Operating a Daycare Business and Caring for the Children

February 1, 2014 | By | Reply More

daycare business

Operating a Daycare Center

You’ll need to decide on your regular day care hours. Generally, these are from 6 a.m. through 6 p.m. You’ll also need to decide whether you want to offer breakfast for the children. If so, you’ll have to plan for a cook and food supplies for morning meals. We’ll discuss kitchen facilities and kitchen help later, but the first decision must

be if you will include breakfast. You’ll already be set up with kitchen facilities and a cook because you will be serving a noon meal. If you do decide to offer breakfast for those parents not wanting to feed their children at home, you’ll be able to add $8 to $12 per week to their billing. By buying your food supplies in bulk, you’ll probably be able to realize some savings in overall food costs.

Mid-morning and mid-afternoon snacks are required in some states, but even where they’re not required, they are pretty much standard fare in most day care centers. Fresh fruit, cookies, and juice are the usual snack foods served in most day care centers.




As mentioned earlier, you’ll definitely be providing a hot meal for the children at noon. This entails a cook, dishes, planned menus, food supplies in bulk, and perhaps even small size table and chairs. You’ll also have to have kitchen help and facilities for washing the dishes.

These are just some of the important overhead costs you must plan for, and of course you will work to keep them as low as possible. As you should know by now, the greater your overhead, the more children you’re going to have to take in, and the more children you take in, the greater your space requirements.

All profitable day care centers operate according to planned routines. The day is broken down into one-hour segments, with pre-planned curriculum, much the same as classes at a public school.

A typical day begins with a play period from whenever the children arrive until about 9 o’clock. For this, you’ll need indoor sand boxes, toys and perhaps a family-sized television set. From 9 to 10, the children are separated into groups – generally by ages – and you hold a reading or story-telling session. The mid-morning snack time is scheduled sometime between 10 to 11. For the younger children, this might include a mid-morning nap. After snack time, a learning session is usually held. Typically, this is the time when guests are invited in to speak or entertain the children.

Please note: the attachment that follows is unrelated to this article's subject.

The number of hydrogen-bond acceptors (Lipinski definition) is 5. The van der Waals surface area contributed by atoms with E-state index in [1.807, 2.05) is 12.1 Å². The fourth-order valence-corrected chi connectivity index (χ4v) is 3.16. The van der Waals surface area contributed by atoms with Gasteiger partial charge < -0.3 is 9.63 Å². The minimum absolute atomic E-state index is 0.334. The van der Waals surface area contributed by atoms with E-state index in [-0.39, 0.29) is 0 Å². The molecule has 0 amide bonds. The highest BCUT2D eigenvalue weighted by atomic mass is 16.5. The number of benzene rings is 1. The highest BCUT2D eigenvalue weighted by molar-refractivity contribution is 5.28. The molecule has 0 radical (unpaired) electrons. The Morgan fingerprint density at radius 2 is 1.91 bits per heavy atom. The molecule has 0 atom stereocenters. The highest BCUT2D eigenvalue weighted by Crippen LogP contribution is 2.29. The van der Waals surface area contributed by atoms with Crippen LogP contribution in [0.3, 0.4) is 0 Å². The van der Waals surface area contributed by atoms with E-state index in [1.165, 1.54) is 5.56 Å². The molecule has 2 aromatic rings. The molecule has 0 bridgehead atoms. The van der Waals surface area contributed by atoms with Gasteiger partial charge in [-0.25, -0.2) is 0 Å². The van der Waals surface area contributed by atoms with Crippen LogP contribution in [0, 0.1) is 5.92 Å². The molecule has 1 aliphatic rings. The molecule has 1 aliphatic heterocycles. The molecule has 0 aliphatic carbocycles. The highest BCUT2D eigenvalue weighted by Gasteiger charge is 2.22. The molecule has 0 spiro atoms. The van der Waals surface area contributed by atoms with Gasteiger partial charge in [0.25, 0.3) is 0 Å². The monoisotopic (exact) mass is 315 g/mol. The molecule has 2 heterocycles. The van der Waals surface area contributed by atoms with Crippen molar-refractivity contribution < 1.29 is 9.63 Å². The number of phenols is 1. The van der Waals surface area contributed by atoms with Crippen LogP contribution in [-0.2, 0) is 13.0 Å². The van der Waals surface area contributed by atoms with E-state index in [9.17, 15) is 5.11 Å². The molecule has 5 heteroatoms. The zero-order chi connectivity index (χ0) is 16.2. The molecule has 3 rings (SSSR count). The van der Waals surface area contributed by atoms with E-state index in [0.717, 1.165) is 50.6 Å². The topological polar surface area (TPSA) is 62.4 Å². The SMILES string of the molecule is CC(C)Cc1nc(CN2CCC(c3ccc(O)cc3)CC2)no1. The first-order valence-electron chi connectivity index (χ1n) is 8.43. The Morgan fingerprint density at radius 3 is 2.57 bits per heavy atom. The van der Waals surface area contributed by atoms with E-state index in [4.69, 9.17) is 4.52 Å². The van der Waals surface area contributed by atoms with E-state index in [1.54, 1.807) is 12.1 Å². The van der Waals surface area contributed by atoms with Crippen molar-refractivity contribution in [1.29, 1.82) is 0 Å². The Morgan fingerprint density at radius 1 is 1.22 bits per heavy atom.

Work with your Chamber of Commerce, civic clubs, and city administration for guests. Children will especially enjoy visits by policemen, firemen and others who talk to them about citizenship, show films, and teach them about the things they do in the community.

You can also get upperclassmen at your local colleges to visit and demonstrate such things as drawing, working with clay, building with wood, making things out of paper, and hundreds of other talents or skills they might be learning. The important thing is to bring “outsiders” in to talk to the kids about what goes on in their world.

Noon to 1 o’clock is generally lunch time, and from 1 until 2 is another learning session. During this afternoon learning session, you might offer the rudiments of reading, writing and arithmetic. These teaching chores can be handled by college students studying to be teachers, retired teachers, or unemployed persons with teaching certificates. It’s not so much a session to teach proficiency as a time to stimulate interest in formal education. The basic goal of most day care centers is to instill within each child a desire to learn more about the world in which he lives. Thus, each child should be full of plans for “when I get to be six years old and start school, I’m going to…”